I’ve been slipping this week, both at work and at home.
The biggest problem with social media, at least in my case, is that it’s the easiest available means of entertaining myself or passing a short amount of time. This might be fine… if it didn’t also suck me into spending more time than I’d like, increase my anxiety, and dull my brain. For instance, if I actually just glanced at Instagram for the 30 seconds it takes for my toddler to choose a book to read, it might be okay. But I inevitably end up scrolling for several minutes or more, wasting time that I could be spending with my family, fueling completely misplaced feelings of FOMO and impatience, and then regretting it later. Such a bad feeling and, I know, unfortunately familiar to a lot of people now.
When I only have a few minutes of time to pass, it’s not enough to delve into a book or article I’ve been meaning to read, which means that I have to get comfortable with simply being bored in those small spaces of time. And when I have more than a few minutes of time to spend, delving into the book or the article often feels like work. (Remember what I wrote about my brain feeling dulled? Yeah.) Why go to the effort of reading when I could mindlessly absorb non-information and non-entertainment on my phone? It’s like junk food: so simple, so tasty, so craveable… and often so regrettable.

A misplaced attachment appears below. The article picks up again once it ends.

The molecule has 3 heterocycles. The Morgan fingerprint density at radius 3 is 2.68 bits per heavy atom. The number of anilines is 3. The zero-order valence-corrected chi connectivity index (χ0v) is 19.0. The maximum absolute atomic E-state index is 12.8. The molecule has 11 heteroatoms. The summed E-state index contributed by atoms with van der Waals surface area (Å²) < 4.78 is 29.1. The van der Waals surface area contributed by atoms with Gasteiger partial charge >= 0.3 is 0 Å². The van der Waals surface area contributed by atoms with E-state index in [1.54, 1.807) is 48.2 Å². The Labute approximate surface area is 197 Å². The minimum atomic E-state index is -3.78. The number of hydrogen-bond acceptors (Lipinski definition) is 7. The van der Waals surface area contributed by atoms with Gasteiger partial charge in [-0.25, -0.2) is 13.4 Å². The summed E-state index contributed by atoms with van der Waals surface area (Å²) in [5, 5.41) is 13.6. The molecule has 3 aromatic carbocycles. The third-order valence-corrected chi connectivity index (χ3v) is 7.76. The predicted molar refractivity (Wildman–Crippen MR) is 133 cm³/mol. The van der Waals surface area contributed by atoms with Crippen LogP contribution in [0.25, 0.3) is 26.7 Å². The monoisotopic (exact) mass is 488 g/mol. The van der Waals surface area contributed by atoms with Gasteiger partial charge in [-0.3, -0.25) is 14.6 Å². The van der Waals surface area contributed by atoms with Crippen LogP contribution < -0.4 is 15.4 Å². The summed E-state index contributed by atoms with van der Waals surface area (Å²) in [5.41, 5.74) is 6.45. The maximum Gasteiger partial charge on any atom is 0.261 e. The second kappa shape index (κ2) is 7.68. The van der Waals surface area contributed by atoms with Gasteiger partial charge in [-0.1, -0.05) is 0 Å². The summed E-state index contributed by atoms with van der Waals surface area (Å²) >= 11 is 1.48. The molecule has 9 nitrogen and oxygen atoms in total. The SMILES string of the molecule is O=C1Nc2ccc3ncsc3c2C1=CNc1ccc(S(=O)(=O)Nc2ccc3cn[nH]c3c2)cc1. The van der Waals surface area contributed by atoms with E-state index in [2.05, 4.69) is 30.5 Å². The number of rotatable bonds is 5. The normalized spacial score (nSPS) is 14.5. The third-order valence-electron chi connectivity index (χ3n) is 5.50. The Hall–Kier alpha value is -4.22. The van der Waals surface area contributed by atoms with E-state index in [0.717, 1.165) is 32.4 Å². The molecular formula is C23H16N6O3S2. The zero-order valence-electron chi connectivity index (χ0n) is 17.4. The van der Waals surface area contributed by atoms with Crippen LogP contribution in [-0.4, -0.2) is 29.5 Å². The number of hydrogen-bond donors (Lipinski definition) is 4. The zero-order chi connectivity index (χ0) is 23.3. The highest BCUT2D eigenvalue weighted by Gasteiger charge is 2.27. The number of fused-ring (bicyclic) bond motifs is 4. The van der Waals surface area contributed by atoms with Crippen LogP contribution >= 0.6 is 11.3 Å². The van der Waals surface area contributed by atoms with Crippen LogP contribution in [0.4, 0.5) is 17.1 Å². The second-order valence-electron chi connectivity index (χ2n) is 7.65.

I’m finally finishing Laura Vanderkam’s book Off the Clock, and she gets into this issue pretty thoroughly, albeit not directly concerning social media and the Internet. She writes about how we privilege the experiencing self over the remembering self or the anticipating self:
The anticipating self thought it would be fun to go to the art museum on a Friday night… and the remembering self will fondly recall the masterpieces, and maybe even a new friend made in line for chardonnay, but the experiencing self is tired after work. The experiencing self is the one who will have to brave the cold and the rain and the Friday night traffic.
The experiencing self resents this division of labor. So she throws a tantrum. She ignores the anticipating and remembering self and justifies her betrayal with statements that are certainly true: I’m tired. The museum will be there next Friday. So I’ll just watch TV. Immediate effortless pleasure wins out over the more effortful variety.
This rings so true for the Internet trap.
So this coming week, I’m being extra strict. I’ve set my Flipd app, I’ve set Screen Time, I’ve got my London Review of Books set out, and I’ve got my Kindle app stocked up. Let’s see how much time I can reclaim.